Archive for June 22nd, 2009

Does this title sound like some kind of 12-step program? Can you pronounce it as a word?

NEAIAA = Not Every Abbreviation Is An Acronym!

Here’s a lesson/word of the day:

abbreviation. noun.

  • a shortened or contracted form of a word or phrase, used to represent the whole, as Dr. for Doctor, U.S. for United States, lb. for pound.
  • an act of abbreviating; state or result of being abbreviated; reduction in length, duration, etc.; abridgment.

acronym. noun.

  • a word formed from the initial letters or groups of letters of words in a set phrase or series of words, as Wac from Women’s Army Corps, OPEC from Organization of Petroleum Exporting Countries, or loran from long-range navigation.
  • an acrostic.

acronym. verb (used with object)

  • to make an acronym of: The committee’s name has been acronymed MIKE.

We actually believe that the verb form of acronym should be considered in our group of Nouns gone bad …

TIP: Just remember, if you can pronounce it as a word, it is more than an abbreviation, it is an acronym.

Sources: dictionary.com, Acronym Finder

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Bloomberg.com ran this zoology news headline today:

“Great White Sharks Hunt Like Serial Killers, Scientists Say”

(click here for the real story)

What comes to your mind?

Here’s what came to ours:

sharks hunt like serial killers

Just think … with a “do” at the end of the phrase, we wouldn’t have had a blog post.

“Great White Sharks Hunt Like Serial Killers Do …”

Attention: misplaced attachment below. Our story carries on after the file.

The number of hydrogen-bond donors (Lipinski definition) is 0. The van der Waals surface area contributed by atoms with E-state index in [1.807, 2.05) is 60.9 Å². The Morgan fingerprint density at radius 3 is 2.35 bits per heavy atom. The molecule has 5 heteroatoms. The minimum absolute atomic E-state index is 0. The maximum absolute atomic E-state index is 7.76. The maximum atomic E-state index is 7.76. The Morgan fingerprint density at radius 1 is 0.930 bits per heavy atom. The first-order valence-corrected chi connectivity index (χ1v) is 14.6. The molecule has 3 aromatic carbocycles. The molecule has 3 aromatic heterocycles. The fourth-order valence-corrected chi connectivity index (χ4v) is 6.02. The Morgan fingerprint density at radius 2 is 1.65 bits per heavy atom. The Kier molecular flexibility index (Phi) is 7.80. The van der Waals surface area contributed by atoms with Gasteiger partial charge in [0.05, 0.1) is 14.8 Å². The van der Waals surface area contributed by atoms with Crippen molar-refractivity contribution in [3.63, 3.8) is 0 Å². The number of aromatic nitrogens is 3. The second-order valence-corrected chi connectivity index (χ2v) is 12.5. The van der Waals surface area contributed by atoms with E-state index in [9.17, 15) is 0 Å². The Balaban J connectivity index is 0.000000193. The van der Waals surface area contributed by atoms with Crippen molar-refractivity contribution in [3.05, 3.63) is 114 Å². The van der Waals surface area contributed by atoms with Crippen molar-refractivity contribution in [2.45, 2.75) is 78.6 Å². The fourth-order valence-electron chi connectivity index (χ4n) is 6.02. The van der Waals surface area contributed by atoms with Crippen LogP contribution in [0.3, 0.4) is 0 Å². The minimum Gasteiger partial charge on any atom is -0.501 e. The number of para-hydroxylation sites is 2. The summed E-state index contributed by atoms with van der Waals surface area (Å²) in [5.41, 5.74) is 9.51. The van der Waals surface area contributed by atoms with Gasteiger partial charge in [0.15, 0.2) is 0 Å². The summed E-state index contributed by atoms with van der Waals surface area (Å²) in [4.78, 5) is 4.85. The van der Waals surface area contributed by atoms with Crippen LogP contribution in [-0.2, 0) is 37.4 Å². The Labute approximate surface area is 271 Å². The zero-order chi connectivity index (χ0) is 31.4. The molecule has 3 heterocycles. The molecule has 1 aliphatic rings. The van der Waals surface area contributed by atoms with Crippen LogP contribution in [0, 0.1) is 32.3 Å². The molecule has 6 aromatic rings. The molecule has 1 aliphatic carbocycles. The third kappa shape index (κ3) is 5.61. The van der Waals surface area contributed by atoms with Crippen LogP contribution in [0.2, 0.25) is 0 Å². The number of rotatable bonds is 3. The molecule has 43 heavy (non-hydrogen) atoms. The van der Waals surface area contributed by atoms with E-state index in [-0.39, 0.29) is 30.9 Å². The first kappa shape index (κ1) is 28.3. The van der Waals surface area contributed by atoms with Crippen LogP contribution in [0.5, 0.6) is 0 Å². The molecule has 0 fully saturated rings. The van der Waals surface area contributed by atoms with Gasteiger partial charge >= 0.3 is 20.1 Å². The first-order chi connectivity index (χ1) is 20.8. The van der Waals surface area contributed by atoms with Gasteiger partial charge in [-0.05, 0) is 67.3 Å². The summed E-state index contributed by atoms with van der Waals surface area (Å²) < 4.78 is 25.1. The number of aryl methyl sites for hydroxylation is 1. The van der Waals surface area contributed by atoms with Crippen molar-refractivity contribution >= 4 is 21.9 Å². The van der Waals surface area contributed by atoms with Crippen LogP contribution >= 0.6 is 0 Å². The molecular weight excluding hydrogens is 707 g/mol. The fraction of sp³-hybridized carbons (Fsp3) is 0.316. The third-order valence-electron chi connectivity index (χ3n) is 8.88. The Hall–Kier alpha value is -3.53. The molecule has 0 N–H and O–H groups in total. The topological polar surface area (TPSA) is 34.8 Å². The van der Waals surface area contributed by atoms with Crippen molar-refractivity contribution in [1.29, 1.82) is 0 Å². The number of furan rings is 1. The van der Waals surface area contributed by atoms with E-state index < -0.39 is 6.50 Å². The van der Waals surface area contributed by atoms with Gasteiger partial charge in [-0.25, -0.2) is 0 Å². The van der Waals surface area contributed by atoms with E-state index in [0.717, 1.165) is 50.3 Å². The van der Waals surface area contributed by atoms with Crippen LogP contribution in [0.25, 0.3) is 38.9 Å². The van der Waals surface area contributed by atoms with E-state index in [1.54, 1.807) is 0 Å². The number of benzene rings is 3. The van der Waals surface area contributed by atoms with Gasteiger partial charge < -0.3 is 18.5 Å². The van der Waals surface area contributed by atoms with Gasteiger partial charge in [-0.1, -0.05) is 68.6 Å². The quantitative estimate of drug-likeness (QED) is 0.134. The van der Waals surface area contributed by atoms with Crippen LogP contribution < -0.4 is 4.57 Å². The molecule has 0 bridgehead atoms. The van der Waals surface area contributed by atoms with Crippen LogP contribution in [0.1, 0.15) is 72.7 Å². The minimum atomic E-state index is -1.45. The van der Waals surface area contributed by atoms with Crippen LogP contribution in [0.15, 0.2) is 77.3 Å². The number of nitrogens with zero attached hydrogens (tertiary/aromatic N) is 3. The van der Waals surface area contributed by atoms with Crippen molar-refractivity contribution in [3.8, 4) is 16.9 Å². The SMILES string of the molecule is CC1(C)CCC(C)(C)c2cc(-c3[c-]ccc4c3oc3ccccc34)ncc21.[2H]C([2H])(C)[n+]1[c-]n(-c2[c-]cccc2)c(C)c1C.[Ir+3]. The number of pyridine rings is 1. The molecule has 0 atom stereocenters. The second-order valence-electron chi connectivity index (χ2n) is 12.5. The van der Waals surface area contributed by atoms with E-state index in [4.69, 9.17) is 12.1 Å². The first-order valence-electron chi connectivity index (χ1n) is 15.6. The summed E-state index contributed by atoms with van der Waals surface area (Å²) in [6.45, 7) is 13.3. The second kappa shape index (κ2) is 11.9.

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We were so busy laughing at these headlines that we didn’t even take time to create images from what they conjured up … we’ll leave the imagery to you.

Thanks to:


Grammar often botches other headlines

  • Eye drops off shelf
  • Squad helps dog bite victim
  • Dealers will hear car talk at noon
  • Enraged cow injures farmer with ax
  • Lawmen from Mexico barbecue guests
  • Miners refuse to work after death
  • Two Soviet ships collide – one dies
  • Two sisters reunite after eighteen years at checkout counter

Shinrah's picture Submitted by Shinrah
27 Jul, 2008

See more items by Shinrah

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Regarding an article on proper usage, a reader writes:

“Who and whom, Although I bet @GrammarCops has a better explanation …”

Please refer to the post: Who is Correct?

We like these rules and would like to expand on Rule #1 to give you just a tad bit more clarity …

Rule #1: Substitute “he/him” or “she/her”: If it’s either “he” or “she,” then it’s “who;” if it’s “him” or “her,” then it’s “whom.”

TIP: Here’s the easy trick: him ends in the letter “m” and so does whom. And, he does not end in the letter “m” and neither does who.

Give it a try … use whom in places where you can substitute him.

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